Last week, I pointed out that experience is a great teacher for those willing to learn. But it can be a slow process at times. The best way to speed it along is to study history.
The best example I have is learning from market extremes. Despite the constant talk of bubbles and crashes, the market spends most of its time away from these extremes.
Yes, we’ve dealt with outliers recently – the internet bubble (2000) and the housing bubble (2008) – but outliers don’t happen very often. You have to go back to maybe the Nifty Fifty, then the Roaring Twenties (ending with the 1929 crash) to find the last big U.S. bubbles.
Sure there were boom periods (like the ’80s bull market) and crashes (like ’87) in between, but not nearly as extreme. Beyond that, you have to look outside the U.S or outside the stock market, to find other examples.
I think it’s safe to say that bubbles are a once (or twice) in a lifetime experience. It’s also not something you should wait around for to learn from.
To that end, history is your next best guide for some perspective on what people were thinking before, during, and after the event. If you dig far enough into the past you’ll find the Tulipmania, the South Sea Bubble, and Railway Mania are great places to start.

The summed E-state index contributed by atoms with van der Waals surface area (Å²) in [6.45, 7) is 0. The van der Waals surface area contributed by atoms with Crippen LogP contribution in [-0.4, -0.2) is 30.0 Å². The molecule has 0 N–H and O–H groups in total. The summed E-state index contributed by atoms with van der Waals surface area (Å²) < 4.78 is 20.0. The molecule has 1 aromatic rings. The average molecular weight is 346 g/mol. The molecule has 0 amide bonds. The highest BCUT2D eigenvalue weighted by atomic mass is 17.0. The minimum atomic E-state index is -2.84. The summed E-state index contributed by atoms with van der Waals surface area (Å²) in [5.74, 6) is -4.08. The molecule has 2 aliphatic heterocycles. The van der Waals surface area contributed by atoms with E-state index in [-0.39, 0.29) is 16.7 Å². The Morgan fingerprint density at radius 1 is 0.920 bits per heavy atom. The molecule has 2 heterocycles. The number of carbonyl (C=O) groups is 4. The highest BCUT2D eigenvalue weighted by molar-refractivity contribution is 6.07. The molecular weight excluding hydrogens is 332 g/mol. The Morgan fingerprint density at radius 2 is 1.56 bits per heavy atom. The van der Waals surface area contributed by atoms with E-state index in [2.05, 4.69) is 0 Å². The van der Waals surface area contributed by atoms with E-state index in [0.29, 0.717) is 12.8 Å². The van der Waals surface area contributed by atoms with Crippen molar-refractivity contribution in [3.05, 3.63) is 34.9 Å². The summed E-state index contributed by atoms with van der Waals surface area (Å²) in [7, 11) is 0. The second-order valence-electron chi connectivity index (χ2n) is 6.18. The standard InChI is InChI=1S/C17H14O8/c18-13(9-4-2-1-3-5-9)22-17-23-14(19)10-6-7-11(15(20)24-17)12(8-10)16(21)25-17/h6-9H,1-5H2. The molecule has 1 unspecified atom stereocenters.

- The Museum of Art and Finance, Gallery 1: Tulipmania – J. Zweig
- Why We Hate Cheap Things – The Book of Life
- How Market Volatility Affects Our Brains – Alpha Architect
- A “Crazy Like a Fox” Idea for Managing Market Uncertainty – R. Ferri
- When Stocks Plunge – M. Housel
- The Lessons In A Correction – L. Swedroe
- The Fed, Interest Rates and Stock Prices: Fighting the Fear Factor – Musings on Markets
- The Dangerous Long Bias and the End of the Supercycle – R. Dalio
- The Argument About Time Diversification – Morningstar
- Maybe This Global Slowdown Is Different – J. Fox